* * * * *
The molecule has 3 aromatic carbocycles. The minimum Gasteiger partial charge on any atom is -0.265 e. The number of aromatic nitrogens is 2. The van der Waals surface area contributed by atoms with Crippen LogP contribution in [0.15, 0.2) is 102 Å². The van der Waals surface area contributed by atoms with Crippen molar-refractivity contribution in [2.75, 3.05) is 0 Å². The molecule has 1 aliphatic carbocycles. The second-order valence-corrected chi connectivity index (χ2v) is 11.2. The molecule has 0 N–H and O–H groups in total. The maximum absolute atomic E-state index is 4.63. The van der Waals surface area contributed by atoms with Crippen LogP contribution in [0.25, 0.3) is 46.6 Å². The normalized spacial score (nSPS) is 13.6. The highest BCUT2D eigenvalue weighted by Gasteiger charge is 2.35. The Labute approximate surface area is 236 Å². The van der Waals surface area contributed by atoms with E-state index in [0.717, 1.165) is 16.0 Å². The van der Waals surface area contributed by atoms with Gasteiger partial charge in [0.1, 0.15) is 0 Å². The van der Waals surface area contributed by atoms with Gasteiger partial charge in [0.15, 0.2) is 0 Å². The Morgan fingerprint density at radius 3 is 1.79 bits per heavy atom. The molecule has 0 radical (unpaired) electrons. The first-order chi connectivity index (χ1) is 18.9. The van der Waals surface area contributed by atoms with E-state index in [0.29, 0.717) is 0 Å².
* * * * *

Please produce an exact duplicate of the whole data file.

The molecule has 3 aromatic carbocycles. The minimum Gasteiger partial charge on any atom is -0.265 e. The number of aromatic nitrogens is 2. The van der Waals surface area contributed by atoms with Crippen LogP contribution in [0.15, 0.2) is 102 Å². The van der Waals surface area contributed by atoms with Crippen molar-refractivity contribution in [2.75, 3.05) is 0 Å². The molecule has 1 aliphatic carbocycles. The second-order valence-corrected chi connectivity index (χ2v) is 11.2. The molecule has 0 N–H and O–H groups in total. The maximum absolute atomic E-state index is 4.63. The van der Waals surface area contributed by atoms with Crippen LogP contribution in [0.25, 0.3) is 46.6 Å². The normalized spacial score (nSPS) is 13.6. The highest BCUT2D eigenvalue weighted by Gasteiger charge is 2.35. The Labute approximate surface area is 236 Å². The van der Waals surface area contributed by atoms with E-state index in [0.717, 1.165) is 16.0 Å². The van der Waals surface area contributed by atoms with Gasteiger partial charge in [0.1, 0.15) is 0 Å². The van der Waals surface area contributed by atoms with Gasteiger partial charge in [0.15, 0.2) is 0 Å². The Morgan fingerprint density at radius 3 is 1.79 bits per heavy atom. The molecule has 0 radical (unpaired) electrons. The first-order chi connectivity index (χ1) is 18.9. The van der Waals surface area contributed by atoms with E-state index in [0.29, 0.717) is 0 Å².